Dane County officials want Enbridge Energy to buy insurance or a performance bond that would guarantee availability of cleanup money in the event of a spill of the tar sands petroleum from its pipeline and pumping station near Marshall.
Officials are worried about a repeat of a 2010 spill that fouled 35 miles of Michigan’s Kalamazoo River and led to an ongoing cleanup effort with an estimated price tag of $1.21 billion.
But the Calgary-based company is insisting that local governments can’t require financial guarantees because pipeline safety is regulated exclusively by federal law.
Enbridge is tripling the capacity of its Line 61, which runs from Superior to the Illinois border, by adding horsepower to 12 pumping stations, including one in the town of Medina near Marshall in the northeast part of the county.
The county Zoning and Land Regulation Committee meets Tuesday to consider the conditions it will place on a permit Enbridge needs to do the work.
Committee chairman Patrick Miles said he’s not sure what the committee will do given the risk of a costly court battle over a demand for insurance or bonding.
He acknowledged that the federal government would be in charge of ensuring cleanup but said the county could play a role.
“If they have some financial surety committed to a cleanup, it would give some comfort that if they go belly up or run out of resources or go bankrupt, there’s some resources for a cleanup,” Miles said.
Miles said he shares the concerns of environmental advocates about the climate change implications of expanding pipeline capacity and the relatively high energy cost of extracting tar sands oil, but he sees no way to address those things in the county permit approval process.
Enbridge said it has never accepted the kind of financial condition county staff included as an option for the proposed permit at Miles’ request. The company has already received local permits for upgrading the other 11 pumping stations, and none of the communities asked for financial assurances, said spokeswoman Becky Haase.
However, the company has already made one special allowance for the Dane County site.
At the request of the town of Medina, Enbridge agreed to build a bermed spill containment area twice the size of those in other communities, Haase said. The structure will be designed to hold 2.1 million gallons, the amount that would be released in a 60-minute spill at the increased flow rate, she said.
Enbridge agreed to the condition in the town permit as a “good neighbor” gesture, Haase said.
Containment structures at the other 11 sites will be expanded to accommodate higher flow, but they’ll still have only a 30-minute capacity, she said.
1.2 billion barrels daily
Pipeline safety regulations are governed by federal law, and local governments are forbidden from adding their own, county attorney David Gault said.
However, federal law leaves open the possibility for local regulation on cleaning up spills, including bonds or insurance, Gault said.
Amy Back, Enbridge senior legal counsel, in an Oct. 14 letter to the county, disagreed. She wrote that any regulation of an interstate pipeline such as the Enbridge line is “preempted by federal law and therefore is not a permissible condition of approval.”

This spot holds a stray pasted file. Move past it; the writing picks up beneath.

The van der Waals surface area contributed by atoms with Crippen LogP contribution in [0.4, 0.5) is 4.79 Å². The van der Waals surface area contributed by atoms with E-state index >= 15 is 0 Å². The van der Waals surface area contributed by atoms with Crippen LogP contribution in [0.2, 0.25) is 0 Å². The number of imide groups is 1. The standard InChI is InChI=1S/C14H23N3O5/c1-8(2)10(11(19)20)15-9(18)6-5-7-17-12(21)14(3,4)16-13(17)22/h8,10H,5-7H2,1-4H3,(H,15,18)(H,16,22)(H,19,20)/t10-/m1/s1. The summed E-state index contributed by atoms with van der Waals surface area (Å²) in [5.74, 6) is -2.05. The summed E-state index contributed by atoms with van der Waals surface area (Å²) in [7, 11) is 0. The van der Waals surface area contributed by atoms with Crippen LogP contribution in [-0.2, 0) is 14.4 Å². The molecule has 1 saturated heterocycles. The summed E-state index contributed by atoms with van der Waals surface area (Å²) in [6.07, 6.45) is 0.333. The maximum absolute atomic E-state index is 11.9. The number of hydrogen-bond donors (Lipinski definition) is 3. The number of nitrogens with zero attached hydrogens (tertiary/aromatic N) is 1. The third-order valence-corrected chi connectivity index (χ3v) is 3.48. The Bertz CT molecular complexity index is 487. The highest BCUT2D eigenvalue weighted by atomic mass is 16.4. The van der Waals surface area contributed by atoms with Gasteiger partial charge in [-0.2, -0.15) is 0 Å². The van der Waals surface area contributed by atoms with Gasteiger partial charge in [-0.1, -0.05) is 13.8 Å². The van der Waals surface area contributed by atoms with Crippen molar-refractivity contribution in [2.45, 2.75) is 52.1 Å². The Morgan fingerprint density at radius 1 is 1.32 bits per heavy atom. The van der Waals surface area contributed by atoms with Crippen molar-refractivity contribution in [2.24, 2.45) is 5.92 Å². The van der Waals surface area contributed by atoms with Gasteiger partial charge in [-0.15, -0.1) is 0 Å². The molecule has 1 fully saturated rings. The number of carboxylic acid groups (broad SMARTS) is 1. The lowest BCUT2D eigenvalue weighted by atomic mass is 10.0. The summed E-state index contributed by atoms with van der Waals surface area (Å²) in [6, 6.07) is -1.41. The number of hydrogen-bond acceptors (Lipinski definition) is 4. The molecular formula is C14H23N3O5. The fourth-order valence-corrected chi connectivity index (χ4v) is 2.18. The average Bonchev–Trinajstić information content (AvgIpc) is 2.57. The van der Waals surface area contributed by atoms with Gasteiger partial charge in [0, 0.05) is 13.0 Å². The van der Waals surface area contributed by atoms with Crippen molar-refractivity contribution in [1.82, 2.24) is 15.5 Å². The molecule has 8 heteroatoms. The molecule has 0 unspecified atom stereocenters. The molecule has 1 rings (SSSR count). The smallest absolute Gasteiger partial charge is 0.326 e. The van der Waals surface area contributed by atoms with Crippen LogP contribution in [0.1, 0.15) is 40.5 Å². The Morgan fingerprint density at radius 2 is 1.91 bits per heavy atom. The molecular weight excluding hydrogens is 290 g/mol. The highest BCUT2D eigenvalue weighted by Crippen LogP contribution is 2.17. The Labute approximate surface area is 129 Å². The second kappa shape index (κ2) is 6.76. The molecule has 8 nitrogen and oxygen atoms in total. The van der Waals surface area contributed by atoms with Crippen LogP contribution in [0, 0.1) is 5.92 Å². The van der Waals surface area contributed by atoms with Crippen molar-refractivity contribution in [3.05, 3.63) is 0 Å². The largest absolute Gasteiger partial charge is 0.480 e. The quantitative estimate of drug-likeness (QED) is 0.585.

The pump station improvements will mean Line 61 will be able to carry an average 1.2 billion barrels of tar sands petroleum a day starting next year, Haase said. The oil originates in western Canada and North Dakota. The pipeline cuts across Wisconsin on its way to Gulf Coast refineries.
The Sierra Club Wisconsin chapter is concerned that there’s been insufficient government oversight and that pipelines might not stand up to increased pressure from the new pumps.
Conservation program director Elizabeth Ward faulted the state Department of Natural Resources for failing to conduct an environmental assessment, but the agency maintains it approved the planned higher capacity before the pipe was installed in 2007.
Largest spill in U.S.
The company paid $3.6 million in federal fines as a result of the 2010 Kalamazoo River spill near Marshall, Michigan, the largest oil pipeline failure in U.S. history.
The cleanup remains incomplete, but the company has revamped its safety procedures, Haase said.
The Michigan spill released an estimated 840,000 gallons of thick crude into a wetland that drains to the river. The cleanup has been complicated because the oil stuck to sand, sticks and debris churned up by heavy rains, Haase said.
Oil usually floats on water, but the debris carried it down to the riverbed making cleanup more difficult, she said.
Enbridge president Mark Maki said that after the spill, the company increased its insurance liability coverage to $700 million, short of the $1.21 billion cleanup cost.
“If you go back over our history, the Marshall incident was without question really a confluence of a number of very, very difficult and bad events in terms of what it cost ultimately,” Maki said in a Nov. 3 earnings call. “So we just don’t see a lot of value in insuring for another Marshall.”
In an SEC filing, the company indicated it expected around $40 million in fines from the U.S. Environmental Protection Agency for violations of the Clean Water Act.
The Michigan spill occurred because start-up of pumps weakened and then ruptured a section of pipe, Haase said. The company control center in Edmonton, Alberta, which monitors all the company’s lines, misread signals showing a pressure drop in the line, she said.
Operators restarted pumps a number of times believing there was a bubble in the line. The spill went on for 17 hours and three work shifts before it was shut down.
Haase said the control center operates under tighter protocols and the company has invested $4.4 billion in safety and maintenance since the spill.
“I’d love to say I guarantee it won’t ever happen again, but I can’t say that,” Haase said.